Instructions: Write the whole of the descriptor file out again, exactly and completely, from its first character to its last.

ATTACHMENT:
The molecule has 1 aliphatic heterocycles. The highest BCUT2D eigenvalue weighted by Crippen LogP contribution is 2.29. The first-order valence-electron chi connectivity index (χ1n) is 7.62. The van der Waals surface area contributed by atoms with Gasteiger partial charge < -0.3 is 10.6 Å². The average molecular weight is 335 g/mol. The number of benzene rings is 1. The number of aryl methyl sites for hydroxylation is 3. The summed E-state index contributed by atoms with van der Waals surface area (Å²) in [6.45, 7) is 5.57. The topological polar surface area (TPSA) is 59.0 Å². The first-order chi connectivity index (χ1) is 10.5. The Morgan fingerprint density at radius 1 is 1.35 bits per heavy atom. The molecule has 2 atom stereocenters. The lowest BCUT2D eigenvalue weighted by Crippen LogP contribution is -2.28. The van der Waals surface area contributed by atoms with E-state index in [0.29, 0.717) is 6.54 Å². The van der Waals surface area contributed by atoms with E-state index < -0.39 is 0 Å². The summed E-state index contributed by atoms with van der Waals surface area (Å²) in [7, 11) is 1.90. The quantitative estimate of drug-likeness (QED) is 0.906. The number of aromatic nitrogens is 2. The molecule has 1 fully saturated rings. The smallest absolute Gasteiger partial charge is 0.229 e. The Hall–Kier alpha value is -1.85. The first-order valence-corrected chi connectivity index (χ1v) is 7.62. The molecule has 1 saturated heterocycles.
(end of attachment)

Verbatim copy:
The molecule has 1 aliphatic heterocycles. The highest BCUT2D eigenvalue weighted by Crippen LogP contribution is 2.29. The first-order valence-electron chi connectivity index (χ1n) is 7.62. The van der Waals surface area contributed by atoms with Gasteiger partial charge < -0.3 is 10.6 Å². The average molecular weight is 335 g/mol. The number of benzene rings is 1. The number of aryl methyl sites for hydroxylation is 3. The summed E-state index contributed by atoms with van der Waals surface area (Å²) in [6.45, 7) is 5.57. The topological polar surface area (TPSA) is 59.0 Å². The first-order chi connectivity index (χ1) is 10.5. The Morgan fingerprint density at radius 1 is 1.35 bits per heavy atom. The molecule has 2 atom stereocenters. The lowest BCUT2D eigenvalue weighted by Crippen LogP contribution is -2.28. The van der Waals surface area contributed by atoms with E-state index in [0.29, 0.717) is 6.54 Å². The van der Waals surface area contributed by atoms with E-state index < -0.39 is 0 Å². The summed E-state index contributed by atoms with van der Waals surface area (Å²) in [7, 11) is 1.90. The quantitative estimate of drug-likeness (QED) is 0.906. The number of aromatic nitrogens is 2. The molecule has 1 fully saturated rings. The smallest absolute Gasteiger partial charge is 0.229 e. The Hall–Kier alpha value is -1.85. The first-order valence-corrected chi connectivity index (χ1v) is 7.62. The molecule has 1 saturated heterocycles.